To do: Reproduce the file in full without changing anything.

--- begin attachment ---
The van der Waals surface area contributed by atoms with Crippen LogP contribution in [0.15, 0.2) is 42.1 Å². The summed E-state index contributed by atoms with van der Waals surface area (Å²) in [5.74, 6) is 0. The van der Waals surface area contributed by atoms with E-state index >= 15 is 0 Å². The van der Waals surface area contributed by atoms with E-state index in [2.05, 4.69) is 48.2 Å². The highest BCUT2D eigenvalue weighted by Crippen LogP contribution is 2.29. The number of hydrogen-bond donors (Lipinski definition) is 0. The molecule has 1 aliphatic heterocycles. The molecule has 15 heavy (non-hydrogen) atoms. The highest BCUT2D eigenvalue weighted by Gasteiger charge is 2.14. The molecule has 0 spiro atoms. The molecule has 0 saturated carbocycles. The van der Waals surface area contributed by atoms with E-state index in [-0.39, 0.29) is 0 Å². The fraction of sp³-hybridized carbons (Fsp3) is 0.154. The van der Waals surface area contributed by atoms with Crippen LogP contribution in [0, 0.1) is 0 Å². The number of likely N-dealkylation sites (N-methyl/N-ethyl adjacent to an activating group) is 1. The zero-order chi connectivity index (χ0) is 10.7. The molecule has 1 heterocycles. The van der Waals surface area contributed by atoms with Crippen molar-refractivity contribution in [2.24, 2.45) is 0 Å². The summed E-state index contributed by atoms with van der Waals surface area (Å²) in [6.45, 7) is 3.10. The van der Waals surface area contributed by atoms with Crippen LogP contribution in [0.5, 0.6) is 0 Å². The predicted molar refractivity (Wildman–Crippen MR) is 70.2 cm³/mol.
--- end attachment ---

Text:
The van der Waals surface area contributed by atoms with Crippen LogP contribution in [0.15, 0.2) is 42.1 Å². The summed E-state index contributed by atoms with van der Waals surface area (Å²) in [5.74, 6) is 0. The van der Waals surface area contributed by atoms with E-state index >= 15 is 0 Å². The van der Waals surface area contributed by atoms with E-state index in [2.05, 4.69) is 48.2 Å². The highest BCUT2D eigenvalue weighted by Crippen LogP contribution is 2.29. The number of hydrogen-bond donors (Lipinski definition) is 0. The molecule has 1 aliphatic heterocycles. The molecule has 15 heavy (non-hydrogen) atoms. The highest BCUT2D eigenvalue weighted by Gasteiger charge is 2.14. The molecule has 0 spiro atoms. The molecule has 0 saturated carbocycles. The van der Waals surface area contributed by atoms with E-state index in [-0.39, 0.29) is 0 Å². The fraction of sp³-hybridized carbons (Fsp3) is 0.154. The van der Waals surface area contributed by atoms with Crippen LogP contribution in [0, 0.1) is 0 Å². The number of likely N-dealkylation sites (N-methyl/N-ethyl adjacent to an activating group) is 1. The zero-order chi connectivity index (χ0) is 10.7. The molecule has 1 heterocycles. The van der Waals surface area contributed by atoms with Crippen molar-refractivity contribution in [2.24, 2.45) is 0 Å². The summed E-state index contributed by atoms with van der Waals surface area (Å²) in [6.45, 7) is 3.10. The van der Waals surface area contributed by atoms with Crippen LogP contribution in [0.5, 0.6) is 0 Å². The predicted molar refractivity (Wildman–Crippen MR) is 70.2 cm³/mol.